I have an embarrassing confession to make. I have used plastic grocery bags in the last 30 days.
As a director of the local environmental group Heal the Bay, part of my job is to educate everyone about the ecological and economic harm caused by single-use shopping bags. I craft message points urging people to give up disposable bags in favor of reusable totes. Yet there I was, skulking out of my neighborhood market during Thanksgiving weekend with two enormous handfuls of plastic, praying that no one who knew me would catch me red-handed in the parking lot.
For the record, I had my wife's car, and she doesn't carry reusable bags. At the checkout stand, I was distracted by mediating a wrestling match between my rambunctious sons and missed my chance to request paper bags.
My relapse illustrates the challenges environmental groups face in moving beyond honed policy statements to change everyday behavior. Shoppers may comprehend rationally the need to alter their consumption habits, but the siren call of "convenience" and the pressures of daily life -- unruly kids and all -- conspire against the best intentions.
You probably know the arguments. According to county statistics, L.A. uses more than 6 billion one-time plastic bags a year, with only 5% of that total being recycled. The rest become a costly public waste problem that hogs precious landfill. The bags haunt our public spaces like ghosts, blowing across roadways, parks and schoolyards. The non-degrading bags choke streams and oceans, threatening marine life.
Disposable bags pose economic problems as well. San Francisco figured the cost of collecting and disposing the bags dispensed there at 17 cents a bag. One maker of reusable bags calculates that you could drive one mile on the petroleum required to make 14 bags; in the U.S., it's estimated we consume about 100 billion bags a year.
OK, what about paper bags instead? They're made from farmed trees, they degrade and they don't enter the litter stream as readily as plastic grocery bags, but they are still not recycled in great numbers, and they require large amounts of fossil fuels and water to produce and distribute.
Biodegradable plastic bags made of soy and corn byproducts are more environmentally friendly, but they cost retailers more than plastic bags, and although they can be composted out of existence by users, most of us aren't composters. They also don't break down in the marine environment, which lacks the necessary heat and bacteria to initiate degradation.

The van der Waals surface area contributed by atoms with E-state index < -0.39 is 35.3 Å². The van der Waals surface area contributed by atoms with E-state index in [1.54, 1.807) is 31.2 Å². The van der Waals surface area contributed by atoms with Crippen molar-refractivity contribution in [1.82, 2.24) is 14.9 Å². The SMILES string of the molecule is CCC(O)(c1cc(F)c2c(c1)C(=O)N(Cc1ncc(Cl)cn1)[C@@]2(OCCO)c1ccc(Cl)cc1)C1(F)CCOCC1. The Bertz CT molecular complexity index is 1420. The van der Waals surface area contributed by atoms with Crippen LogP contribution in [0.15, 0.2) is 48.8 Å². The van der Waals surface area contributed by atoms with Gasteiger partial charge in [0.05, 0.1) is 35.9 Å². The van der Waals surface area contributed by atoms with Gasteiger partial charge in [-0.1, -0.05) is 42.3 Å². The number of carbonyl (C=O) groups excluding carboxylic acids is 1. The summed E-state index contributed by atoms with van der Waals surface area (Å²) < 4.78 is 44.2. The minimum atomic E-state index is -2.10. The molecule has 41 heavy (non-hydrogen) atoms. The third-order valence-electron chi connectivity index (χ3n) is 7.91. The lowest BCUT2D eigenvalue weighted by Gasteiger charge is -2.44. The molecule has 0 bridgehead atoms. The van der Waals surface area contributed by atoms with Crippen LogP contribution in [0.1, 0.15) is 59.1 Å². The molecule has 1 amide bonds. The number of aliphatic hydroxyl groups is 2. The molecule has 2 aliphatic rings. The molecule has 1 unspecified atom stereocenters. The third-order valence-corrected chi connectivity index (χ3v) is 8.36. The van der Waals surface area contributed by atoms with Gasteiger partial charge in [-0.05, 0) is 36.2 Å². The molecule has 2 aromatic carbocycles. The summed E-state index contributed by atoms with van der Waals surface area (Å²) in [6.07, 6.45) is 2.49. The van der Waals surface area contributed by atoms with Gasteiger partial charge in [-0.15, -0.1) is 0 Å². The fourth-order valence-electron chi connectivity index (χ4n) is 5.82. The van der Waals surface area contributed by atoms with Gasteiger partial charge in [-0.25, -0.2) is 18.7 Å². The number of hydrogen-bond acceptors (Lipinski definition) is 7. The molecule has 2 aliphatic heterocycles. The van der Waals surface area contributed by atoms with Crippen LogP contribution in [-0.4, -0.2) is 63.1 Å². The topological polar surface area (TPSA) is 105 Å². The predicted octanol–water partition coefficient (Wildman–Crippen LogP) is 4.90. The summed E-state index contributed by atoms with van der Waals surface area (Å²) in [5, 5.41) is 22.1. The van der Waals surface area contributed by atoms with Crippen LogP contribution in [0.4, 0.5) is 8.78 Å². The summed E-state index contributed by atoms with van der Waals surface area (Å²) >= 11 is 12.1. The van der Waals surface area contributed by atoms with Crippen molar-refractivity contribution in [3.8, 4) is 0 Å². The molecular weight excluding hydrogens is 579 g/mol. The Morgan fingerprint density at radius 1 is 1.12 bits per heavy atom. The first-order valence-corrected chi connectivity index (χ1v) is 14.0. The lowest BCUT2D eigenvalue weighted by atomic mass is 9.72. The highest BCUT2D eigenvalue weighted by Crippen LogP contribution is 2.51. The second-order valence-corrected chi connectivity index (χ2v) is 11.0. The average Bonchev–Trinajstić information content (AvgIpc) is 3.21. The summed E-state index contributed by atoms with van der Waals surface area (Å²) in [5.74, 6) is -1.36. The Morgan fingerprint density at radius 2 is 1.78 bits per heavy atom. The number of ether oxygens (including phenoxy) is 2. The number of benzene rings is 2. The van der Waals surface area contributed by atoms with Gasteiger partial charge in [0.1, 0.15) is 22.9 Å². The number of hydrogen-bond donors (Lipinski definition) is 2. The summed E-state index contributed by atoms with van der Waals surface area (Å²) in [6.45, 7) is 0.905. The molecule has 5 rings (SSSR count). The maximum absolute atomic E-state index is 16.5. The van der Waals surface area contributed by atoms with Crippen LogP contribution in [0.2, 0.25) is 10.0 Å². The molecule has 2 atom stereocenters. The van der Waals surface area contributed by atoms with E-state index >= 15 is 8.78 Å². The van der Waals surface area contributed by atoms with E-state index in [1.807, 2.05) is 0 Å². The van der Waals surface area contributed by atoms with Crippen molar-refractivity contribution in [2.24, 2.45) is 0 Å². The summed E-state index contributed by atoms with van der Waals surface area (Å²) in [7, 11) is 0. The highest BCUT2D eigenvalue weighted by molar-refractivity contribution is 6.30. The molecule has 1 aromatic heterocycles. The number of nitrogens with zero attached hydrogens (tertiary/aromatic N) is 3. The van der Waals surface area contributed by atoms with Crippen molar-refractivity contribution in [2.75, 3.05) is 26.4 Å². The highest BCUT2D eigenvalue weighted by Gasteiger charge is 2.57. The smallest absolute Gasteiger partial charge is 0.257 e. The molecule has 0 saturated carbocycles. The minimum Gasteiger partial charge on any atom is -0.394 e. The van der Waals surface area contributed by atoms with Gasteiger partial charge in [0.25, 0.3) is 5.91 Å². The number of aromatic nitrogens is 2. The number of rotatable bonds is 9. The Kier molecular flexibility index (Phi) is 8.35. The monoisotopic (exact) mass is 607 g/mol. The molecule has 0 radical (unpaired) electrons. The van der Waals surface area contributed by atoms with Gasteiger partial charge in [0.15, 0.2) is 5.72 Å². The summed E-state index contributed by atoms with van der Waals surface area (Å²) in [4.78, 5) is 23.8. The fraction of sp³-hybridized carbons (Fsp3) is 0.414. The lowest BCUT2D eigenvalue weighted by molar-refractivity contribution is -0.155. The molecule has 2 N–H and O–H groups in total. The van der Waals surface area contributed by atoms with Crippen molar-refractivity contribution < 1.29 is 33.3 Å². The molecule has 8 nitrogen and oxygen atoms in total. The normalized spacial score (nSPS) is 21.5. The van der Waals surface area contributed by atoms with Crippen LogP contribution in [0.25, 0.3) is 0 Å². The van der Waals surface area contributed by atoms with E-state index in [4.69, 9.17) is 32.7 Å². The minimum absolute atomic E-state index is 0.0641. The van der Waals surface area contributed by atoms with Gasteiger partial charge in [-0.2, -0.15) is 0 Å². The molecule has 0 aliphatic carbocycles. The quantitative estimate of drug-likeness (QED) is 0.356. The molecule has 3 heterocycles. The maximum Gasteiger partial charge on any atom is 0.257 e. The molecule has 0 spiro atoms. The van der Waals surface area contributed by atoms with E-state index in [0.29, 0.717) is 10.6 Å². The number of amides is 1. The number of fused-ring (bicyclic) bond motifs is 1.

So what should consumers do? Faced with conflicting and complex choices, most do what comes naturally -- they default to the status quo.
In my household, my wife likes her plastic bags and is reluctant to give them up. She packs our sons' lunches in them when they go on a school field trip. She uses them to line her trash cans. They are handy for picking up after our two dogs when she takes them for a walk. Plus she thinks she saves money (and the environment) by reusing rather than buying bags.
I politely point out that even reusing the bags won't solve the problem. Not enough of us do it, and even if we improve that, one-time reuse doesn't touch the rest of the costs associated with the bags. Reusable totes are simply the best environmental alternative, given that each heavy-duty bag can replace 1,000 plastic bags over its lifetime. Be it disposing of pet droppings or kitchen waste, it's better to buy and use alternatives than to reuse plastic bags.
My wife and millions of other Angelenos won't change their ingrained habits overnight, but we know it can happen. Not too long ago, smokers would routinely light up cigarettes in crowded restaurants or airplanes. There was a time when buckling-up car safety belts was the exception rather than the rule.
Every change, however, requires a starting point.
To that end, on Dec. 20, a coalition of retailers, environmental groups and local governments have declared "A Day Without a Bag" in Los Angeles. Next Thursday, shoppers and those of us just making our daily rounds are urged to make a gift to the environment by forsaking paper or plastic bags in favor of reusable totes. The city and county will be supplying free reusable bags at many shopping centers (see healthebay.org/nobagday for details).
A growing number of nations and municipalities are tackling the bag problem head-on. San Francisco and Paris recently enacted bans on retail use of plastic bags. Ireland has reduced its consumption of plastic bags by 90% since 2001 via a bag tax and an awareness program that encourages shoppers to bring reusable totes.
Similar programs could work in L.A., and the county Board of Supervisors is mulling a number of legislative options to curb the use of plastic grocery bags. But we should take the first step. I'll see you in the parking lot -- plastic- and paper-bag-free -- on Dec. 20.